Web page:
Do you know about the archaeology in your neighborhood? Town? County? State? Have you ever wondered if there are archaeological projects going on near where you live? The archaeological heritage in many states is celebrated each year during Archeology Week or Month by proclamation of the Governor. These celebrations are designed to generate understanding and interest in archaeology. Professional archaeologists, avocational archaeologists, and volunteers organize the activities, often with local sponsorships.
What can I do during a state archaeology celebration?
Archaeology celebration events include educational experiences for the public and increasingly for schools that promote the preservation of archaeological resources and illustrate the scientific process of the discipline. Typical Archaeology Week/Month activities include archaeological site tours, archaeological laboratory tours, lectures, flintknapping and mapping demonstrations, and sample excavation experiences. Learn more about archaeology celebrations in your state (listed by state).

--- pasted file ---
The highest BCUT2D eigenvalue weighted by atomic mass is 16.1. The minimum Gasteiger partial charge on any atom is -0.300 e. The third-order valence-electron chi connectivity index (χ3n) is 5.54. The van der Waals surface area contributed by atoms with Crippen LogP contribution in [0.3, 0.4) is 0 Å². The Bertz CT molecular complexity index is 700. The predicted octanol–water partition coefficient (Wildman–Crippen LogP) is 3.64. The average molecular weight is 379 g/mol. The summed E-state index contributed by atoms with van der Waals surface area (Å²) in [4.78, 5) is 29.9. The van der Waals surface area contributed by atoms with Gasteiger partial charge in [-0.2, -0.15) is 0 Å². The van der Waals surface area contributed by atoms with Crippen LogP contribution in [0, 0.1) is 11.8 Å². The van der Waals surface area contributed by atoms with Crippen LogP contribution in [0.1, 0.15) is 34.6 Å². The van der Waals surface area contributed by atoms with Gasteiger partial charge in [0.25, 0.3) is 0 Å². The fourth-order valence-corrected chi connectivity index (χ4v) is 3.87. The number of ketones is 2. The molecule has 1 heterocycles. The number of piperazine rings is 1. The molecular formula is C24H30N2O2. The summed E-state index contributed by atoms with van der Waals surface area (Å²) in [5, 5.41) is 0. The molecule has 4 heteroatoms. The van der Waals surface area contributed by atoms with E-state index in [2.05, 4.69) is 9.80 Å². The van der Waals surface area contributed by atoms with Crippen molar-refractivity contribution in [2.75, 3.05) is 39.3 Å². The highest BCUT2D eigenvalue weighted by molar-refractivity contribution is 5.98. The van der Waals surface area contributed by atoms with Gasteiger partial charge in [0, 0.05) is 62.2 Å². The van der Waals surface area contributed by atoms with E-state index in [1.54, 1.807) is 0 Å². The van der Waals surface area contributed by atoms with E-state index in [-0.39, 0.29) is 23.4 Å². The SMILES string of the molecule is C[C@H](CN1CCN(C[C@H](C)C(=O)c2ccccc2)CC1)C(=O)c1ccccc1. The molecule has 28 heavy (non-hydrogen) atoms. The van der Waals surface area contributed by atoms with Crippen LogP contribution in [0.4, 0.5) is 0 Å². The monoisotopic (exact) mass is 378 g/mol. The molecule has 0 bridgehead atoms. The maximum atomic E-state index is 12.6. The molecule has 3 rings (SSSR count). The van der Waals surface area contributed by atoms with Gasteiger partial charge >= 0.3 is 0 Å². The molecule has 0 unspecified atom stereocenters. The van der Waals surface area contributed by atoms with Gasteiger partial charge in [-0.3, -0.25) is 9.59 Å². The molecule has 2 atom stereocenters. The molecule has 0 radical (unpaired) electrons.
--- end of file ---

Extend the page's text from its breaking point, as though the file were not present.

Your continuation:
How can I develop an archaeology celebration in my state?
State Archeology Weeks/Months are designed to generate understanding and support for archeology. The associated events generally involve educational experiences for the public and schools that promote the preservation of archaeological resources and illustrate the scientific process of the discipline. This annual event represents a major investment of archaeology's resources for targeting the public. Professionals, avocationalists, and volunteers organize these celebrations, expending considerable effort and planning. Local sponsorships are often critical to the success of such undertakings.
An informative summary of Georgia's Archaeology Month operations [PDF 171 KB] was written by Betsy Shirk, Past President of the Society for Georgia Archaeology. It includes synopses on funding, planning, poster printing, distribution, and publicity. For more information on the coordination of Archaeology Week/Month activities see State Archaeology Weeks: Interpreting Archaeology for the Public (National Park Service Technical Brief #15).